Graffiti from the upcoming Old Globe production of Welcome to Arroyo’s, courtesy of Izze WST:
Theater. The World. The Wire.
So recently I posed the following question on Twitter:
what was the last play that both (a) had some measure of success getting produced and (b) represented something new in the theater?
Twitter being Twitter, of course, the conversation was limited to 140 character bursts. Even still, the question got further clarified and some answers were given (you can find most of it in my timeline), leading me to this conclusion:
so what we’re saying is: there hasn’t been a massively *important *and *successful *play* since ANGELS IN AMERICA?
Now of course, this is about an hour conversation between maybe ten folks on Twitter. Hardly comprehensive. But it seems a little surprising to me, and certainly worth investigating. So I bring it here, where we can discuss it in a bit more detail.
Towards that goal, I’ll try to define my criteria a bit better. I used the terms “important” and “successful” about, but I’ll modify them slightly. I think I’m asking about “importance” as the overall descriptor here. If a play is “new” (as defined below) and “successful” (also defined below), I’d argue that it becomes more and more important. Of course you can quibble with that, but we’ve got to frame the question somehow, right? So let’s agree on that.
On the topic of “new,” I’d factor in one or more of these:
*some kind of new/novel form — and it doesn’t have to be on the level of Brecht or Beckett; I’d consider plays like M. Butterfly, Fences, and Zoot Suit to be trying something different. Basically, something outside of the straightforward realism that seems to dominate our stage (bonus points if we can see other plays that have followed in that plays footsteps);
*some kind of social interest/awareness/relevance — I wouldn’t say that something like Ruined is groundbreaking in form, but to have that subject matter in front of major theater audiences nationwide means a whole lot. Similarly, a musical like In The Heights, which doesn’t push a social message, can still have important resonance based on the musical forms it brings to a wider audience.
And that “wider audience” remark leads to the “successful” part of the equation:
*critical success/awards: if a play wins the Pulitzer, it enters sort of rarefied air. A play doesn’t have to have been given a ton of awards to be “important,” but it’s hard to argue that awards don’t push plays deeper into the conversation.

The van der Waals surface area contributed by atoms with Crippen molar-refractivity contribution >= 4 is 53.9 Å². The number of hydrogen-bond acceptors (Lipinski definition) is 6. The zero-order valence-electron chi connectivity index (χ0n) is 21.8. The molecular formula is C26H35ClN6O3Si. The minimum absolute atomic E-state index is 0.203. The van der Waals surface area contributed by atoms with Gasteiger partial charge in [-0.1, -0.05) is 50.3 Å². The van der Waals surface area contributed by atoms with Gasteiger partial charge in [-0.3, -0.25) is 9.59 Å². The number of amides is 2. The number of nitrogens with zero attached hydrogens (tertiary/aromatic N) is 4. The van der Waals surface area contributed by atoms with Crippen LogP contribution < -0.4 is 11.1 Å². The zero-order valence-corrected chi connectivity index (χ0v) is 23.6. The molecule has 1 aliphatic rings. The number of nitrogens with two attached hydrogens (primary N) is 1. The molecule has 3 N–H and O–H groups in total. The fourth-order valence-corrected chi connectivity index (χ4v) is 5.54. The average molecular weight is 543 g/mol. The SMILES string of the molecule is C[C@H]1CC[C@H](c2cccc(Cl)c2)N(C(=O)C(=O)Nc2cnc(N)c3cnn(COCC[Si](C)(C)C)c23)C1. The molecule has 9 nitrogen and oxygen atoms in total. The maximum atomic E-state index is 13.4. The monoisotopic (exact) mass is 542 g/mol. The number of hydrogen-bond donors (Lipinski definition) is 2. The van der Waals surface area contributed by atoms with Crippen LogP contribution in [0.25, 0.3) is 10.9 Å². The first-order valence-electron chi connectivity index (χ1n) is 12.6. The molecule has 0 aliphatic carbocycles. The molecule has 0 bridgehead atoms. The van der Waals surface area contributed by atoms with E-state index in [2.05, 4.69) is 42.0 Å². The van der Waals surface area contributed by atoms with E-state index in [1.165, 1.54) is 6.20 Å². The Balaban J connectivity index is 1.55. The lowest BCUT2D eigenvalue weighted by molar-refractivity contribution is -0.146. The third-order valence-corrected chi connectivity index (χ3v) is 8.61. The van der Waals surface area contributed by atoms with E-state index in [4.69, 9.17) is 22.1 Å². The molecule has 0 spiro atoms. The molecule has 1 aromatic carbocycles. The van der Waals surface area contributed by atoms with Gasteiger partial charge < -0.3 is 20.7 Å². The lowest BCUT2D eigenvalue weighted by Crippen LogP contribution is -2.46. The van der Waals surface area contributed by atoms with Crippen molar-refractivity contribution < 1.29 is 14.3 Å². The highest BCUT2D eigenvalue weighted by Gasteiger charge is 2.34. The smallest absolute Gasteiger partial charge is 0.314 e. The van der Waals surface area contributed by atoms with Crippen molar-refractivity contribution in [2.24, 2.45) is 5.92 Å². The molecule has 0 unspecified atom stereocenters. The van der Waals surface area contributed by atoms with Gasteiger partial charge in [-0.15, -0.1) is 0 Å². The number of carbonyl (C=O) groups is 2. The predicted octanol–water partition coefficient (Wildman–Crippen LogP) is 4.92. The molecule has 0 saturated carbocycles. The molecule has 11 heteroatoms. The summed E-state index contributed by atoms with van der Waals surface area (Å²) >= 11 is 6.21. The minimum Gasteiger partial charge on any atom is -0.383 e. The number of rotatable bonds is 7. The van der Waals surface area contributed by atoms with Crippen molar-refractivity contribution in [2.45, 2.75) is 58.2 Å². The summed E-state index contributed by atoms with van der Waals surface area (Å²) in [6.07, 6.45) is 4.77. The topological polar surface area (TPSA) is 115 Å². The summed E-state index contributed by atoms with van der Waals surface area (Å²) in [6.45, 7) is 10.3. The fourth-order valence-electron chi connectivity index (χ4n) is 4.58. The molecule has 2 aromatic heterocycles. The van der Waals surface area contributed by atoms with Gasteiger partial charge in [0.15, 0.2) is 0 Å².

*an audience: for a lot of plays, this is the real test. Do people come to see the play? Does it have long runs? Again, you don’t have to run forever to be important, but if people don’t see the play, what kind of importance can you really have?
*educational impact: if you were going to be teaching a history of theater survey course, would this play make it onto your curriculum? And what would you say about it?
I’m not necessarily looking for plays that hit on of all of these fronts (although Angels in America and Rent (the two shows of my theatrical life that really seem to fit the bill) certainly came close. But plays that are truly important — well, I imagine they’d need pretty good marks across the board.
So here’s my slightly modified question: using the criteria above, what are The Most Important Plays Since Angels in America?
Answer in the comments.
UPDATE: Naming plays is helpful. What would be more helpful is talking about why you think those plays fit the bill.
UPDATE: Let’s add one more factor into the conversation: impact outside of the world of theater. This can include bringing new audiences into the theater, spawning a movie or television show that reaches a wider audience, changing the way people think about a topic or person — any of that. And yes, I realize that (a) this eliminates a lot of plays and (b) isn’t the goal of many plays. But still. If we’re talking about importance, you should get points for breaking through into the real world.
And that, of course, leads me to one of my favorite questions: what about Tyler Perry?
Not much comment from me here, but I recommend this article from Dance Magazine:
True diversity is when a person’s differences are welcomed, desired, and integral to the environment such that their absence would diminish the product. Exhibit A: New York. So many different races and cultures in one place create a singular energy and flavor. That’s its beauty. We may get on each other’s nerves, but we all have to be here to make it magical. We have made progress, it’s inevitable when we are living the “browning of America.” But sometimes it’s not where you are but where you are not that speaks volumes. It’s a black thing, but I think you can understand.
And I don’t mean the incomparable Joy Tomasko, or the incomparable Joy Meads, although, come to think of it, an office with these two in it would go a long way towards creating what I’m talking about, but now I’m way ahead of myself, and you don’t know what I’m talking about, and if you’ve ever wonder the characters in my plays talk the way they do, well, there’s this sentence.
Okay. From the beginning.
So we all embarked on careers in the theater because at some point in our lives, we did theater for free, and we banded together with our classmates or colleagues, and we worked long, hard hours, and we fought and challenged ourselves, and it was hard and it sucked, and then we actually did the thing, and it was awesome, and we cried tears of great happiness, and we partied and cheered each other and it was ultimately one of the most beautiful things we had ever done in our lives until that point, and we eventually found out that there were people who got paid to live that life, and we made up our minds to go live that life, no matter how hard the process of getting to that point of getting paid might be.
So then we get the jobs, and we go to the office each day, or we go to rehearsal room every day, and we get together with a bunch of other nerdy theater geeks, and we’ve found our place. We’ve gotten to the place where we don’t have to take math and science and English and PE and whatever — we just get to be in the damn afterschool drama class all day long. And yes, our jobs involve marketing and math and money and all that grown-up blahblahblah that makes everyone else who has a job anywhere in the world drag their feet and wish they were someplace else from 9-5 (or in our case, 10-6 at the earliest) everyday, but still. We’re working in the theater.
And still, it’s not a very joyful place.